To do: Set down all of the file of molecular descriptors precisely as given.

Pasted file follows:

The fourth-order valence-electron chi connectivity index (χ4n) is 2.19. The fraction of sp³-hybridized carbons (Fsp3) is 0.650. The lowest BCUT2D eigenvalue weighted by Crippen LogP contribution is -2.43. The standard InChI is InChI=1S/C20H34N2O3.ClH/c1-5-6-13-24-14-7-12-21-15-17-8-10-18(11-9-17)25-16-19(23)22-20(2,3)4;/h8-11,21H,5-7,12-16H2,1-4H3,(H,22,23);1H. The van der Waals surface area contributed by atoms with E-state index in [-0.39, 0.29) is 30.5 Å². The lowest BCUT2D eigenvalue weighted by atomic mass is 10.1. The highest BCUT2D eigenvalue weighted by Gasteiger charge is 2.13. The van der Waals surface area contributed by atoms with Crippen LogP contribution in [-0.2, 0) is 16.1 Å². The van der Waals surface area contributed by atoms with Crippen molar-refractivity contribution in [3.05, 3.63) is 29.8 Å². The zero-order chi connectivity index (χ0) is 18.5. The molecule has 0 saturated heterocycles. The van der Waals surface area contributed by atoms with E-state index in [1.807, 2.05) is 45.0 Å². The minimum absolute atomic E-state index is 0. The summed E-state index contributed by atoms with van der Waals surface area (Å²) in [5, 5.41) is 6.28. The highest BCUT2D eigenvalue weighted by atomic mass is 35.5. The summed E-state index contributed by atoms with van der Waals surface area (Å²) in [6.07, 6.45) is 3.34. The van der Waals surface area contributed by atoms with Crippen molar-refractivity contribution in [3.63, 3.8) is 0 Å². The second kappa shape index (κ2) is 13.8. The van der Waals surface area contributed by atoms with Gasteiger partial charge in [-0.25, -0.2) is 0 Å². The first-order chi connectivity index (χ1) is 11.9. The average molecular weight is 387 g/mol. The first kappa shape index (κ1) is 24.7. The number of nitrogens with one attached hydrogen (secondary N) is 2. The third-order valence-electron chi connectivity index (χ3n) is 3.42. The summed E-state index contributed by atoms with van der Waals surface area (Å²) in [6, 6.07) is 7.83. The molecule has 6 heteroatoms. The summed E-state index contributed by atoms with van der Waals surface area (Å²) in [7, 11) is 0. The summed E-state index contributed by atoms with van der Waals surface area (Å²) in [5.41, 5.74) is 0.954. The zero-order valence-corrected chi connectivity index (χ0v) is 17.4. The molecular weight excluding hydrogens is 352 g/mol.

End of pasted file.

The fourth-order valence-electron chi connectivity index (χ4n) is 2.19. The fraction of sp³-hybridized carbons (Fsp3) is 0.650. The lowest BCUT2D eigenvalue weighted by Crippen LogP contribution is -2.43. The standard InChI is InChI=1S/C20H34N2O3.ClH/c1-5-6-13-24-14-7-12-21-15-17-8-10-18(11-9-17)25-16-19(23)22-20(2,3)4;/h8-11,21H,5-7,12-16H2,1-4H3,(H,22,23);1H. The van der Waals surface area contributed by atoms with E-state index in [-0.39, 0.29) is 30.5 Å². The lowest BCUT2D eigenvalue weighted by atomic mass is 10.1. The highest BCUT2D eigenvalue weighted by Gasteiger charge is 2.13. The van der Waals surface area contributed by atoms with Crippen LogP contribution in [-0.2, 0) is 16.1 Å². The van der Waals surface area contributed by atoms with Crippen molar-refractivity contribution in [3.05, 3.63) is 29.8 Å². The zero-order chi connectivity index (χ0) is 18.5. The molecule has 0 saturated heterocycles. The van der Waals surface area contributed by atoms with E-state index in [1.807, 2.05) is 45.0 Å². The minimum absolute atomic E-state index is 0. The summed E-state index contributed by atoms with van der Waals surface area (Å²) in [5, 5.41) is 6.28. The highest BCUT2D eigenvalue weighted by atomic mass is 35.5. The summed E-state index contributed by atoms with van der Waals surface area (Å²) in [6.07, 6.45) is 3.34. The van der Waals surface area contributed by atoms with Crippen molar-refractivity contribution in [3.63, 3.8) is 0 Å². The second kappa shape index (κ2) is 13.8. The van der Waals surface area contributed by atoms with Gasteiger partial charge in [-0.25, -0.2) is 0 Å². The first-order chi connectivity index (χ1) is 11.9. The average molecular weight is 387 g/mol. The first kappa shape index (κ1) is 24.7. The number of nitrogens with one attached hydrogen (secondary N) is 2. The third-order valence-electron chi connectivity index (χ3n) is 3.42. The summed E-state index contributed by atoms with van der Waals surface area (Å²) in [6, 6.07) is 7.83. The molecule has 6 heteroatoms. The summed E-state index contributed by atoms with van der Waals surface area (Å²) in [7, 11) is 0. The summed E-state index contributed by atoms with van der Waals surface area (Å²) in [5.41, 5.74) is 0.954. The zero-order valence-corrected chi connectivity index (χ0v) is 17.4. The molecular weight excluding hydrogens is 352 g/mol.